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Feature from the Winter 2014 Epistle:

Stewart W. Herman, Jr.—Eyewitness to History

by Philip Hefner, LSTC professor emeritus of systematic theology and senior fellow of the Zygon Center for Religion and Science

Stewart Herman always saw his personal interest in Hitler’s Third Reich as “more accidental than intentional.” His six year incumbency as pastor of the American Church in Berlin (1936 - December 7, 1941), he said was an “unpremeditated pastorate” (see note i). The 25-year-old Phi Beta Kappa graduate of Gettysburg College, and 1934 graduate of the Lutheran Theological Seminary at Gettysburg, was a child of the parsonage and son of a distinguished Lutheran pastor in Harrisburg, Penn. As he set out in the summer of 1934, following ordination, for graduate study in Europe he could scarcely have guessed what adventures lay in store for him.

The young Pennsylvanian was doubtless anticipating a teaching career. After a year of study at the University of Strasbourg – where he had the good fortune of getting to know the famed Dr. Albert Schweitzer – he planned to spend a second year at the University of Göttingen on a study fellowship for doctoral studies.

During the winter of 1936, while a student at Göttingen, he was serendipitously invited to supply preach at the American Church in Berlin by its vacationing pastor.  The congregation liked him so well that they called him to return as their regular pastor, replacing the vacationing pastor who had decided not to return. Herman left Göttingen in the hope of continuing his doctoral studies at the University of Berlin while serving in his first call as pastor to the American community.

The young pastor, in the heart of the Nazi capital, now found himself caught up in a dizzying vortex of changes and political activities for which life in Central Pennsylvania had not quite prepared him. As pastor to the American Protestant community, he inherited a public role as religious representative of that community (notwithstanding the American separation of church and state.) He was expected to attend, and sometimes offer prayers at, official diplomatic functions. His challenge was quickly to get to know and relate to the spiritual needs and stresses of his American parishioners while discerning the fast changing situation of the German people, Nazi officialdom, and the Evangelical Churches.

His sermons (often monitored by Nazi spies), but especially his letters home to his parents and his personal diaries, reflect the deep impression which events made on him. A ringside seat as an eyewitness to history and the habit of recording in detail and reflecting on each day’s happenings sharpened his journalistic skills. Herman very quickly made his own spiritual diagnosis of the dangers facing the German nation, its people and especially its youth, captive to a demonic Nazi ideology:

Every Sunday morning I could hear the bells of the surrounding steeples ringing out at church time. And almost every Sunday morning when the bells were inviting people to service I would hear the sound of trampling feet and singing voices marching down the converging streets into the nearby squar….columns of boys in brown shirts and dark-blue shorts...with heavy boots on their feet were parading along under banners and flags…They were not marching to church, as they frequently used to do before Hitler came to power. These were the Hitler boys and they were going into the movie theatre just across the street to practice singing their songs of hatred and war and to be exhorted once more that to live and die for Germany - the greatest nation on earth - is the noblest aim in life. (see note ii)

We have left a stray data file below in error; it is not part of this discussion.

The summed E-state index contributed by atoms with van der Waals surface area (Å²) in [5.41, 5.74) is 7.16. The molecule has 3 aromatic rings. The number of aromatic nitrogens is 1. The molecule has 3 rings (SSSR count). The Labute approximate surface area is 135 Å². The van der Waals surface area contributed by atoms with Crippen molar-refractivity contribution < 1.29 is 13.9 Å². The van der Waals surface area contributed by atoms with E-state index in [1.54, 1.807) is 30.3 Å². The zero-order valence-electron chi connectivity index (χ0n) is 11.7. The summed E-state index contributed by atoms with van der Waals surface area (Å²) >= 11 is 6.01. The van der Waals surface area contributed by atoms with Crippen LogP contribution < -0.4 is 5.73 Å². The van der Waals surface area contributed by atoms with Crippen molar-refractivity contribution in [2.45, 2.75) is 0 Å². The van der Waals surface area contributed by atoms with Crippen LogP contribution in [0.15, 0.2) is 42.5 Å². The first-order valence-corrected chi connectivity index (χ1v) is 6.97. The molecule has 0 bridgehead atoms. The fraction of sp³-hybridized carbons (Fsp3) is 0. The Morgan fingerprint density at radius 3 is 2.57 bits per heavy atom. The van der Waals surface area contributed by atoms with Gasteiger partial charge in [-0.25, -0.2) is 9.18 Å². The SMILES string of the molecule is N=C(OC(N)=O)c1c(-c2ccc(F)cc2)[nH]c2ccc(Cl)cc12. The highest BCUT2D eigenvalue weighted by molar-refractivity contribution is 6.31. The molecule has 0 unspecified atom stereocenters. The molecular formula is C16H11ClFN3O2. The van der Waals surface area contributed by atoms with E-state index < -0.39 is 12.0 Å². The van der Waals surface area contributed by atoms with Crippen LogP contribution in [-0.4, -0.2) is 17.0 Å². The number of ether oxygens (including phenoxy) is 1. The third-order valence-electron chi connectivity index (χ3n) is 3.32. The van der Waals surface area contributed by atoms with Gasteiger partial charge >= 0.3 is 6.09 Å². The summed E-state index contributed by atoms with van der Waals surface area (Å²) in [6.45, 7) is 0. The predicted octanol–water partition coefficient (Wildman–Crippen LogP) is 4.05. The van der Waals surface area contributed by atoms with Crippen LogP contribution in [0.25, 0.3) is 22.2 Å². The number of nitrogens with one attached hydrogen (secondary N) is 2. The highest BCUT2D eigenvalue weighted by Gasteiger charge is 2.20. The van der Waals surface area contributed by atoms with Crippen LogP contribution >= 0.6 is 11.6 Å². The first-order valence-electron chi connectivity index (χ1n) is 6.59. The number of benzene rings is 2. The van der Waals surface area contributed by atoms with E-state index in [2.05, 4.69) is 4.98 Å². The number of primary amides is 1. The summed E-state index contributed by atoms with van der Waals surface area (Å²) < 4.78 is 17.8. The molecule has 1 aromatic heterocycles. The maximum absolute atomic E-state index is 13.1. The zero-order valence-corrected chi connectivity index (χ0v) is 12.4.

To Herman there was no longer any doubt that the two faiths - historic Christianity and Nazi ideology with its neo-pagan cultus - existed side by side, and that “one of them must be destroyed if the other is to exist” (see note iii). He felt an urgency about communicating this threat to Christians in America because deep down he was beginning to wonder whether American Christians, faced with a similar challenge, could survive such an ordeal.

Herman entitled his first published work on the German religious struggle, It’s Your Souls We Want, echoing the tag line of a pro-Nazi poem that appeared in a German newspaper. He was deeply troubled by the widening use of insidious neo-pagan ceremonies for youth confirmation, weddings and funerals, all designed to supplant Christian rituals. The unanswered question which he believed would determine the future of the German people was:

In whom shall we put our faith? Reduced to its lowest common denominator this question is, Christ or Hitler? (see note iv)

Herman was not ignorant of the tension created in 1934 by the adoption by the Pastors’ Emergency League of the Barmen Declaration, authored by Karl Barth.   The Declaration unambiguously reasserted the doctrines of the creeds and confessions, erected barriers against accommodation to Nazi teachings, and led to the formation of the German Confessing Church. The most prominent leader of the Confessing Church, Pastor Martin Niemoeller, was arrested in 1937. The Nazi leadership, exasperated by its failure to rid Germany of Christian influence altogether,  resorted to the fall-back strategy of trying to co-opt the existing institutional churches by creating a new national “German Church” under a Nazi bishop and administrator. Herman wrote that the Nazis were trying to “stampede the Protestant church into the Fascist camp.” (see note v) Yet this strategy, too, proved a failure. Of all the national institutions, said Herman, “the church was the sole stubborn citadel still holding out against the encroachments of the regime.” (see note vi)  He credited this resistance to the courage of some 7000 pastors who signed the Barmen Declaration and represented the vanguard of the Confessing Church.